Shifting case management to neighborhood groups is the hot alternative approach that some cities and states are using, including three that DHS looked at: New York City, Florida, and Nebraska.

Public agencies hope that privatizing services will save money and improve services, said Debra Schilling Wolfe, executive director of the Field Center for Children's Policy, Practice, and Research at the University of Pennsylvania.

Studies have shown that a private, community-based approach can strengthen services. But save money?

"Community-based care, privatization, outsourcing, is not usually cheaper," said Mary I. Armstrong, a child and family studies associate professor at the University of South Florida who has evaluated Florida's program.

Private groups do have advantages, experts say.

They can reach families that don't trust public agencies because of previous interactions. Families are more likely to attend meetings that are nearer to home.

Results around the country are mixed.

"There isn't really one state you can go to and say, 'This is the way you should do it,' " Wolfe said.

One state that showed how not to do it is Nebraska. Its Department of Health and Human Services' community-based system, begun in 2009, was scrapped this year after buckling under a heap of high costs and low results.

A state auditor's report said that child-welfare costs "skyrocketed" by about 27 percent and that the department failed to publicly bid multimillion-dollar contracts and provided weak fiscal oversight.

"It was a huge error on the state's part - lack of a strategic plan, extremely poor monitoring, and a total lack of study into financial costs, and on and on," said State Sen. Kathy Campbell, chairwoman of the Health and Human Services Committee. "Many seasoned foster parents left what they described as a chaotic system."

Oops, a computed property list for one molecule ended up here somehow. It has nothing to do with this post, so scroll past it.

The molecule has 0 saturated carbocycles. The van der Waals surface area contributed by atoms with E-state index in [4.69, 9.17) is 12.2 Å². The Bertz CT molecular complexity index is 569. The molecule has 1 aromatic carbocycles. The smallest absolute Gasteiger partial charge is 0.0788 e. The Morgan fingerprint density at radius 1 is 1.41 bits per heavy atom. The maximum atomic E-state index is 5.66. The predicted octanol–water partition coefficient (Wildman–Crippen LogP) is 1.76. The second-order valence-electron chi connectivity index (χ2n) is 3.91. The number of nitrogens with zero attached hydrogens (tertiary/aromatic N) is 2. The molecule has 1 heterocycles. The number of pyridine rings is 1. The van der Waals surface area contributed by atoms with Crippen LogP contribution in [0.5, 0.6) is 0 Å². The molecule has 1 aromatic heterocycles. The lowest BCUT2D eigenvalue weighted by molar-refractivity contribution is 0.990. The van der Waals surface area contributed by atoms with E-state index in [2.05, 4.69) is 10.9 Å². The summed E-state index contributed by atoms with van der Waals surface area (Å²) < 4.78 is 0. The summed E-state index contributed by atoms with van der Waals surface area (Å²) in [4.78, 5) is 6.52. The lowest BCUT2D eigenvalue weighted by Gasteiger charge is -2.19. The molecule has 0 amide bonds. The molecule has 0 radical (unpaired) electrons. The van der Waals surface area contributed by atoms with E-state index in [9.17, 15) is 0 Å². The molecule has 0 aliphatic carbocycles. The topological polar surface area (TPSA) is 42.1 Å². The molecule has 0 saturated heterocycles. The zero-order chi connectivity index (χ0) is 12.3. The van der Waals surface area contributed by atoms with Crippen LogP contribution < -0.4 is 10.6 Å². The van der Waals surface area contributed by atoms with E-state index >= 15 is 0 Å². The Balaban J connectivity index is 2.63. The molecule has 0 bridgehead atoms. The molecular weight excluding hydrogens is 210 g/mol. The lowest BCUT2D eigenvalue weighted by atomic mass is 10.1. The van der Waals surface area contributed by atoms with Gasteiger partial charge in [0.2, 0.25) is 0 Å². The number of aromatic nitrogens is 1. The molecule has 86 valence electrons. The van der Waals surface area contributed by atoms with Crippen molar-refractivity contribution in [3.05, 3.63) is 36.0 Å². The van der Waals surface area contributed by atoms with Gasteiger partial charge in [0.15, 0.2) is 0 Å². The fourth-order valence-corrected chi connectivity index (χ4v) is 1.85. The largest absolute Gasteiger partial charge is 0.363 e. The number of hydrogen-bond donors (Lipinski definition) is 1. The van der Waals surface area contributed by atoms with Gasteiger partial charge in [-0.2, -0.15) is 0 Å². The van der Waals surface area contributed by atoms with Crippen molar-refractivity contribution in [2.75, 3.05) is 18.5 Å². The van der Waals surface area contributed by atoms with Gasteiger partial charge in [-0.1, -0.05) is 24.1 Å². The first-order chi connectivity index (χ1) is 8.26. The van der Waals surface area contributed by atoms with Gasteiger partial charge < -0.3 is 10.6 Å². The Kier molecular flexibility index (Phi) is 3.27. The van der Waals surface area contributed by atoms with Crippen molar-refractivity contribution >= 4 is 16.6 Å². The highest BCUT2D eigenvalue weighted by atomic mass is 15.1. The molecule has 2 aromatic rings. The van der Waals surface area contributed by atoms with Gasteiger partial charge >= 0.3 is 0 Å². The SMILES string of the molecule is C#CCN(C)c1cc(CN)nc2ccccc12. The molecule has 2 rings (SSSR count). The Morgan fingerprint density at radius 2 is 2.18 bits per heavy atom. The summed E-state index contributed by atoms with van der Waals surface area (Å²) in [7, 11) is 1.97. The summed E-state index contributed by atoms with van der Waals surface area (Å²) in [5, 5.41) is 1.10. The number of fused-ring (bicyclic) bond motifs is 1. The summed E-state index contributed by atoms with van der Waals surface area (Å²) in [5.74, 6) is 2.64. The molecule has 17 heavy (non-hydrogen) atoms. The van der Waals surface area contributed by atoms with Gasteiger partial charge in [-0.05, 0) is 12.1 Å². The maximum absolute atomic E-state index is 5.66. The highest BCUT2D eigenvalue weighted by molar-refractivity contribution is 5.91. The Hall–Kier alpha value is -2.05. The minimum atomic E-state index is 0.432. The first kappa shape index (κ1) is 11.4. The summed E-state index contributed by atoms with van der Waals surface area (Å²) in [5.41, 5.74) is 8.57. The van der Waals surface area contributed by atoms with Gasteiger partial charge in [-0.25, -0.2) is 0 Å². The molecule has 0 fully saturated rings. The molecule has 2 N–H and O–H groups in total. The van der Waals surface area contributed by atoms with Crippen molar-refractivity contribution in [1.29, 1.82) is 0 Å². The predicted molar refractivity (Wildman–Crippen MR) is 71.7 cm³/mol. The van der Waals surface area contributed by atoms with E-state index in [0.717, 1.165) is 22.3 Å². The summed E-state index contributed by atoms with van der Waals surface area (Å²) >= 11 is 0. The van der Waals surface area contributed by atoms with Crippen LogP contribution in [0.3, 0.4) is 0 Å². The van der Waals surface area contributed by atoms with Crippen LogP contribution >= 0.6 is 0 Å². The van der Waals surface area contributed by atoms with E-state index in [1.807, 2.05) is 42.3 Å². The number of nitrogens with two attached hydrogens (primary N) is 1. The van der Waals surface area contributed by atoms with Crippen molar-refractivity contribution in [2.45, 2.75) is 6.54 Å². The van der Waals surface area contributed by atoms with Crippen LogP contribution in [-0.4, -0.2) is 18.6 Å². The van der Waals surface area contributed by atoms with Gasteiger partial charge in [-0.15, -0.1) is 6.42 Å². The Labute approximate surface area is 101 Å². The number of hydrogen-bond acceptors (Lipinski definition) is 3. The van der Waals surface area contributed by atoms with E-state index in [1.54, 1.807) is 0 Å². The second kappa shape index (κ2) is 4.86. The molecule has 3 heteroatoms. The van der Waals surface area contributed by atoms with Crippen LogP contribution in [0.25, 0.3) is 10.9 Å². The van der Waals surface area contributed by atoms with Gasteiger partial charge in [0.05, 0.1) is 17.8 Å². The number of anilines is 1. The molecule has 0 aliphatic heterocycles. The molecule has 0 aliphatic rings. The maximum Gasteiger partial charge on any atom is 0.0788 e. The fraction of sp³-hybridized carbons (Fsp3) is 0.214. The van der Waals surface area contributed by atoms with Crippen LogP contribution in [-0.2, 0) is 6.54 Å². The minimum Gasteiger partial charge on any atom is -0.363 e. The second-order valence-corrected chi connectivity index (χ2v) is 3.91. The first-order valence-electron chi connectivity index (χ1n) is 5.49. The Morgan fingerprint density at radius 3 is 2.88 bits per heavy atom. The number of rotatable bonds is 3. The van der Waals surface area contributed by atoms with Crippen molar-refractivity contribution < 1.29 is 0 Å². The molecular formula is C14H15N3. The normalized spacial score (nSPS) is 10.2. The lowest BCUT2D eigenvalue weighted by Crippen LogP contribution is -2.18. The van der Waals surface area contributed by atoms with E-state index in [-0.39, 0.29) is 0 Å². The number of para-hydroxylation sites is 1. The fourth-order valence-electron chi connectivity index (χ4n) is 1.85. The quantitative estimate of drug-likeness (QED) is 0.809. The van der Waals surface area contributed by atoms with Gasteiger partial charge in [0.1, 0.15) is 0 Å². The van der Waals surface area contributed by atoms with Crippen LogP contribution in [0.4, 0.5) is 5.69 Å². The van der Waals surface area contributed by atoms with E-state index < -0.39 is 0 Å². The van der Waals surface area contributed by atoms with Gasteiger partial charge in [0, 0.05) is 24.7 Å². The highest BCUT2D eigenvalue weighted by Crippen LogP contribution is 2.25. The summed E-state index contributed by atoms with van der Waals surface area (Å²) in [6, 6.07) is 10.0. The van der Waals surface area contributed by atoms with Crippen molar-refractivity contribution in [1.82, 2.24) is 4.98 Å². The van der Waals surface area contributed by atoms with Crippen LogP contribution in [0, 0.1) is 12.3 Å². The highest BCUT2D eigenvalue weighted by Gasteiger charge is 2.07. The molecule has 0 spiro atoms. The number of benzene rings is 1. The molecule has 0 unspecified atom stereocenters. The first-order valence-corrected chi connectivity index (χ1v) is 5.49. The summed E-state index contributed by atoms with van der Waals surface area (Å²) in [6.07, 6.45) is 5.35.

Florida and New York City point to improved services.

New York's program began operating citywide in 2009, contracting out all foster care and preventive programming.

The program, similar to what Philadelphia is planning, requires contractors to meet with families and others at key moments, such as before deciding whether a child can return home, said Ronald E. Richter, New York City's children's services commissioner.

City workers lead meetings so the agency retains "a degree of oversight over decision-making," he said.

The program has resulted in fewer youngsters in foster care for less time. While that saves money, the agency could not say how much because of other changes.

Private groups can improve the system, but problems remain, said Michael Arsham, executive director of the Child Welfare Organizing Project in New York City, which advocates for families.

Children stay in foster care too long, and some private operators make decisions in their own interest, he said.